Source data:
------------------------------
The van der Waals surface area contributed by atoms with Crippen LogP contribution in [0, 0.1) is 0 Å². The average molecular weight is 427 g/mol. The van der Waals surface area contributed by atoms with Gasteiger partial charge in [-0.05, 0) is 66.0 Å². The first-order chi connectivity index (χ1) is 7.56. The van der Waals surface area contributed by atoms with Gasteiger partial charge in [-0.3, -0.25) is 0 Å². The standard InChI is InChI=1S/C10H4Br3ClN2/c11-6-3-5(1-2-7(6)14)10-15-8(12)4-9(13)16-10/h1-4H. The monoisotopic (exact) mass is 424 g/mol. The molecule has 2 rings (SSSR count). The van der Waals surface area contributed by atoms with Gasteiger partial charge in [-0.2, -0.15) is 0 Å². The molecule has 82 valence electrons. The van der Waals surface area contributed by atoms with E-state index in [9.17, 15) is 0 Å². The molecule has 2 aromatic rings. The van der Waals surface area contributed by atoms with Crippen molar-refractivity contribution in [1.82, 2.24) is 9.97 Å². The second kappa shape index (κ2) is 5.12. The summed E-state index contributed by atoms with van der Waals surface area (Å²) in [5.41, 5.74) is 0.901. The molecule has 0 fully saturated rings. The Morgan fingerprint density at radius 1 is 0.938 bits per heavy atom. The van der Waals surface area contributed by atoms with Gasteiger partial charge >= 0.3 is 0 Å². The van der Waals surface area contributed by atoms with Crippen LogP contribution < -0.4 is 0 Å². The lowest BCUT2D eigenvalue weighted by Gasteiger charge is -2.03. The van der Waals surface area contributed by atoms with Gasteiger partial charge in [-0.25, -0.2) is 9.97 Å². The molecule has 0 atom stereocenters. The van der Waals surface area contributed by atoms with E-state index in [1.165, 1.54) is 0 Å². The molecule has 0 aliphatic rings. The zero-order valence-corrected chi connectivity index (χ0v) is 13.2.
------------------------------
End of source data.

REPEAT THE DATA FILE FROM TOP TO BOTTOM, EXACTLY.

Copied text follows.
The van der Waals surface area contributed by atoms with Crippen LogP contribution in [0, 0.1) is 0 Å². The average molecular weight is 427 g/mol. The van der Waals surface area contributed by atoms with Gasteiger partial charge in [-0.05, 0) is 66.0 Å². The first-order chi connectivity index (χ1) is 7.56. The van der Waals surface area contributed by atoms with Gasteiger partial charge in [-0.3, -0.25) is 0 Å². The standard InChI is InChI=1S/C10H4Br3ClN2/c11-6-3-5(1-2-7(6)14)10-15-8(12)4-9(13)16-10/h1-4H. The monoisotopic (exact) mass is 424 g/mol. The molecule has 2 rings (SSSR count). The van der Waals surface area contributed by atoms with Gasteiger partial charge in [-0.2, -0.15) is 0 Å². The molecule has 82 valence electrons. The van der Waals surface area contributed by atoms with E-state index in [9.17, 15) is 0 Å². The molecule has 2 aromatic rings. The van der Waals surface area contributed by atoms with Crippen molar-refractivity contribution in [1.82, 2.24) is 9.97 Å². The second kappa shape index (κ2) is 5.12. The summed E-state index contributed by atoms with van der Waals surface area (Å²) in [5.41, 5.74) is 0.901. The molecule has 0 fully saturated rings. The Morgan fingerprint density at radius 1 is 0.938 bits per heavy atom. The van der Waals surface area contributed by atoms with Gasteiger partial charge >= 0.3 is 0 Å². The van der Waals surface area contributed by atoms with Crippen LogP contribution < -0.4 is 0 Å². The lowest BCUT2D eigenvalue weighted by Gasteiger charge is -2.03. The van der Waals surface area contributed by atoms with Gasteiger partial charge in [-0.25, -0.2) is 9.97 Å². The molecule has 0 atom stereocenters. The van der Waals surface area contributed by atoms with E-state index in [1.165, 1.54) is 0 Å². The molecule has 0 aliphatic rings. The zero-order valence-corrected chi connectivity index (χ0v) is 13.2.